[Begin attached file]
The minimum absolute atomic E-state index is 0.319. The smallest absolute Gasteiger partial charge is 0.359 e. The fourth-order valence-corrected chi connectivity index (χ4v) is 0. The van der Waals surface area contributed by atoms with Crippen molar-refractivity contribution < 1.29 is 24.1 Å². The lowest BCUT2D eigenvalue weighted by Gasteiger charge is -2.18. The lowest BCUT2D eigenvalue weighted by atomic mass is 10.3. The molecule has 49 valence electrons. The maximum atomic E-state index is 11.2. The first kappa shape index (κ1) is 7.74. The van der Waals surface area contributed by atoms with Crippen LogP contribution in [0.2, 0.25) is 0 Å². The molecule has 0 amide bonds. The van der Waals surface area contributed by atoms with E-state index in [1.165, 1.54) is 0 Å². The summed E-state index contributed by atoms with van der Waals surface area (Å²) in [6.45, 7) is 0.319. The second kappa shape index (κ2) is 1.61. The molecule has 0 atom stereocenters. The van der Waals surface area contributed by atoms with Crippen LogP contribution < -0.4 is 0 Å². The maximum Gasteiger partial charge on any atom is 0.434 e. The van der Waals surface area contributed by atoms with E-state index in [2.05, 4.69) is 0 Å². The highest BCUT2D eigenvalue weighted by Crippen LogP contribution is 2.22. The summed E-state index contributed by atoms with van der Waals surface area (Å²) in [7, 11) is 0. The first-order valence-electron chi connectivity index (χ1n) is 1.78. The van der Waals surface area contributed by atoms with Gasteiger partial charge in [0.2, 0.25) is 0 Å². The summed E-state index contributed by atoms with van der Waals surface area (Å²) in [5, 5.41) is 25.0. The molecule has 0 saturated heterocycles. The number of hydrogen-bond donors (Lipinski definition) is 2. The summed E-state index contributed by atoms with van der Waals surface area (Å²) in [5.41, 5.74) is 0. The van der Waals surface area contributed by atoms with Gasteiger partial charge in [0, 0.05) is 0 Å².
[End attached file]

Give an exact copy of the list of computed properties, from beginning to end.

The minimum absolute atomic E-state index is 0.319. The smallest absolute Gasteiger partial charge is 0.359 e. The fourth-order valence-corrected chi connectivity index (χ4v) is 0. The van der Waals surface area contributed by atoms with Crippen molar-refractivity contribution < 1.29 is 24.1 Å². The lowest BCUT2D eigenvalue weighted by Gasteiger charge is -2.18. The lowest BCUT2D eigenvalue weighted by atomic mass is 10.3. The molecule has 49 valence electrons. The maximum atomic E-state index is 11.2. The first kappa shape index (κ1) is 7.74. The van der Waals surface area contributed by atoms with Crippen LogP contribution in [0.2, 0.25) is 0 Å². The molecule has 0 amide bonds. The van der Waals surface area contributed by atoms with E-state index in [1.165, 1.54) is 0 Å². The summed E-state index contributed by atoms with van der Waals surface area (Å²) in [6.45, 7) is 0.319. The second kappa shape index (κ2) is 1.61. The molecule has 0 atom stereocenters. The van der Waals surface area contributed by atoms with Crippen LogP contribution < -0.4 is 0 Å². The maximum Gasteiger partial charge on any atom is 0.434 e. The van der Waals surface area contributed by atoms with E-state index in [2.05, 4.69) is 0 Å². The highest BCUT2D eigenvalue weighted by Crippen LogP contribution is 2.22. The summed E-state index contributed by atoms with van der Waals surface area (Å²) in [7, 11) is 0. The first-order valence-electron chi connectivity index (χ1n) is 1.78. The van der Waals surface area contributed by atoms with Gasteiger partial charge in [0.2, 0.25) is 0 Å². The summed E-state index contributed by atoms with van der Waals surface area (Å²) in [5, 5.41) is 25.0. The molecule has 0 saturated heterocycles. The number of hydrogen-bond donors (Lipinski definition) is 2. The summed E-state index contributed by atoms with van der Waals surface area (Å²) in [5.41, 5.74) is 0. The van der Waals surface area contributed by atoms with Gasteiger partial charge in [0, 0.05) is 0 Å².